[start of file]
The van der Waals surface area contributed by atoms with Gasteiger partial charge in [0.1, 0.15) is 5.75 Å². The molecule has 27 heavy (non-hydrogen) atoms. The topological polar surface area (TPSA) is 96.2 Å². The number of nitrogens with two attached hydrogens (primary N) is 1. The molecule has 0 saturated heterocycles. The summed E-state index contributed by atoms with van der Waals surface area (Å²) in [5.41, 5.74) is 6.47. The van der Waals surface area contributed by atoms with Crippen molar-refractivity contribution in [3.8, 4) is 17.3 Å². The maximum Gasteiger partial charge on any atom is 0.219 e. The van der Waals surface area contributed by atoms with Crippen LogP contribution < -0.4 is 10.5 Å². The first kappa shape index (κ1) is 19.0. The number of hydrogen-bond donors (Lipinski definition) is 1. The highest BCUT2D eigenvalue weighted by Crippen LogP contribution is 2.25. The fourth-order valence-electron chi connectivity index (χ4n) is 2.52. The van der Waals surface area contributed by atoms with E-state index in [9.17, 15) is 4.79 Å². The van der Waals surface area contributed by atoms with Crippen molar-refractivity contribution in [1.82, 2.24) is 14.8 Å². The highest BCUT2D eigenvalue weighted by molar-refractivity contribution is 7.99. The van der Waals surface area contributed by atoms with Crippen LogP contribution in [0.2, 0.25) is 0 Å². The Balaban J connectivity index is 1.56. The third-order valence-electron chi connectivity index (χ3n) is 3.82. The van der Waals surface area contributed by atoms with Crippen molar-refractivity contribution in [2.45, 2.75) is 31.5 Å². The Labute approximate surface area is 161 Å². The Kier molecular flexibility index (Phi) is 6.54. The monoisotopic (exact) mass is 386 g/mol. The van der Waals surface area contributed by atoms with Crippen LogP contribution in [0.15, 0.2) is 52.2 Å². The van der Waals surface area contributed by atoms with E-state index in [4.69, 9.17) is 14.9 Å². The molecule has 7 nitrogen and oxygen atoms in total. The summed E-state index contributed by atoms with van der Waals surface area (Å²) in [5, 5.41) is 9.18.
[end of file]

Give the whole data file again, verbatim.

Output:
The van der Waals surface area contributed by atoms with Gasteiger partial charge in [0.1, 0.15) is 5.75 Å². The molecule has 27 heavy (non-hydrogen) atoms. The topological polar surface area (TPSA) is 96.2 Å². The number of nitrogens with two attached hydrogens (primary N) is 1. The molecule has 0 saturated heterocycles. The summed E-state index contributed by atoms with van der Waals surface area (Å²) in [5.41, 5.74) is 6.47. The van der Waals surface area contributed by atoms with Crippen molar-refractivity contribution in [3.8, 4) is 17.3 Å². The maximum Gasteiger partial charge on any atom is 0.219 e. The van der Waals surface area contributed by atoms with Crippen LogP contribution < -0.4 is 10.5 Å². The first kappa shape index (κ1) is 19.0. The number of hydrogen-bond donors (Lipinski definition) is 1. The highest BCUT2D eigenvalue weighted by Crippen LogP contribution is 2.25. The fourth-order valence-electron chi connectivity index (χ4n) is 2.52. The van der Waals surface area contributed by atoms with E-state index in [9.17, 15) is 4.79 Å². The van der Waals surface area contributed by atoms with Crippen molar-refractivity contribution in [1.82, 2.24) is 14.8 Å². The highest BCUT2D eigenvalue weighted by molar-refractivity contribution is 7.99. The van der Waals surface area contributed by atoms with Crippen LogP contribution in [0.2, 0.25) is 0 Å². The Balaban J connectivity index is 1.56. The third-order valence-electron chi connectivity index (χ3n) is 3.82. The van der Waals surface area contributed by atoms with Crippen molar-refractivity contribution in [2.45, 2.75) is 31.5 Å². The Labute approximate surface area is 161 Å². The Kier molecular flexibility index (Phi) is 6.54. The monoisotopic (exact) mass is 386 g/mol. The van der Waals surface area contributed by atoms with Crippen LogP contribution in [0.15, 0.2) is 52.2 Å². The van der Waals surface area contributed by atoms with E-state index in [4.69, 9.17) is 14.9 Å². The molecule has 7 nitrogen and oxygen atoms in total. The summed E-state index contributed by atoms with van der Waals surface area (Å²) in [5, 5.41) is 9.18.